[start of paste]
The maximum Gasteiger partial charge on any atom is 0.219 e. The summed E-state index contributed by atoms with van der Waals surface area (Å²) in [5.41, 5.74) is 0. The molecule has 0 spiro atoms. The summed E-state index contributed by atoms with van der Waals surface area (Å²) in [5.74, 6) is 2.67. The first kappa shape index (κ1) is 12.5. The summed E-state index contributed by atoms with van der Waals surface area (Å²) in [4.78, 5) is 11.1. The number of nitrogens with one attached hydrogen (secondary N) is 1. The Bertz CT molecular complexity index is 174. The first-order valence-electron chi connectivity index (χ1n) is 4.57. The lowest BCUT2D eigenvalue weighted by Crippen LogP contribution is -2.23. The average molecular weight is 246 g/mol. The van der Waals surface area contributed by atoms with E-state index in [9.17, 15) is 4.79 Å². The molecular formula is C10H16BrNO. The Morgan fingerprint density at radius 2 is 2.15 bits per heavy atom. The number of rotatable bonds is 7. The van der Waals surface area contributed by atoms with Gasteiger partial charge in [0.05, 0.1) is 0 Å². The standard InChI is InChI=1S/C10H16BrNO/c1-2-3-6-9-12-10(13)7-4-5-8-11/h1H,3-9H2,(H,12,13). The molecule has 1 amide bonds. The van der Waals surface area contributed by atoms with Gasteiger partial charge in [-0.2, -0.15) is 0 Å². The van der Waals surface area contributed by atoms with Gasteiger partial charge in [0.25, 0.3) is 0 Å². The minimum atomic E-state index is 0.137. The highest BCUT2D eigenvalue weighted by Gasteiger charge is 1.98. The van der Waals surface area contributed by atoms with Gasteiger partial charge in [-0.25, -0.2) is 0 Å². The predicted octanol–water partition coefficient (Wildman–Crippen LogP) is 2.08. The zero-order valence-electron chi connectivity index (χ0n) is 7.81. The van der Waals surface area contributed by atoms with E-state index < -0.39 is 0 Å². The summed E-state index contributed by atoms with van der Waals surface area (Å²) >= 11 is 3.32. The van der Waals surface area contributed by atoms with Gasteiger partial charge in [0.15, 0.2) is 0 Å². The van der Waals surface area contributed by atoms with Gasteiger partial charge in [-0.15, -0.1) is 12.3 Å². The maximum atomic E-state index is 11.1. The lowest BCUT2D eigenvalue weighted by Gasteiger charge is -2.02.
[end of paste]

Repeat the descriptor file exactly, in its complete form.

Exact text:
The maximum Gasteiger partial charge on any atom is 0.219 e. The summed E-state index contributed by atoms with van der Waals surface area (Å²) in [5.41, 5.74) is 0. The molecule has 0 spiro atoms. The summed E-state index contributed by atoms with van der Waals surface area (Å²) in [5.74, 6) is 2.67. The first kappa shape index (κ1) is 12.5. The summed E-state index contributed by atoms with van der Waals surface area (Å²) in [4.78, 5) is 11.1. The number of nitrogens with one attached hydrogen (secondary N) is 1. The Bertz CT molecular complexity index is 174. The first-order valence-electron chi connectivity index (χ1n) is 4.57. The lowest BCUT2D eigenvalue weighted by Crippen LogP contribution is -2.23. The average molecular weight is 246 g/mol. The van der Waals surface area contributed by atoms with E-state index in [9.17, 15) is 4.79 Å². The molecular formula is C10H16BrNO. The Morgan fingerprint density at radius 2 is 2.15 bits per heavy atom. The number of rotatable bonds is 7. The van der Waals surface area contributed by atoms with Gasteiger partial charge in [0.05, 0.1) is 0 Å². The standard InChI is InChI=1S/C10H16BrNO/c1-2-3-6-9-12-10(13)7-4-5-8-11/h1H,3-9H2,(H,12,13). The molecule has 1 amide bonds. The van der Waals surface area contributed by atoms with Gasteiger partial charge in [-0.2, -0.15) is 0 Å². The van der Waals surface area contributed by atoms with Gasteiger partial charge in [0.25, 0.3) is 0 Å². The minimum atomic E-state index is 0.137. The highest BCUT2D eigenvalue weighted by Gasteiger charge is 1.98. The van der Waals surface area contributed by atoms with Gasteiger partial charge in [-0.25, -0.2) is 0 Å². The predicted octanol–water partition coefficient (Wildman–Crippen LogP) is 2.08. The zero-order valence-electron chi connectivity index (χ0n) is 7.81. The van der Waals surface area contributed by atoms with E-state index < -0.39 is 0 Å². The summed E-state index contributed by atoms with van der Waals surface area (Å²) >= 11 is 3.32. The van der Waals surface area contributed by atoms with Gasteiger partial charge in [0.15, 0.2) is 0 Å². The van der Waals surface area contributed by atoms with Gasteiger partial charge in [-0.15, -0.1) is 12.3 Å². The maximum atomic E-state index is 11.1. The lowest BCUT2D eigenvalue weighted by Gasteiger charge is -2.02.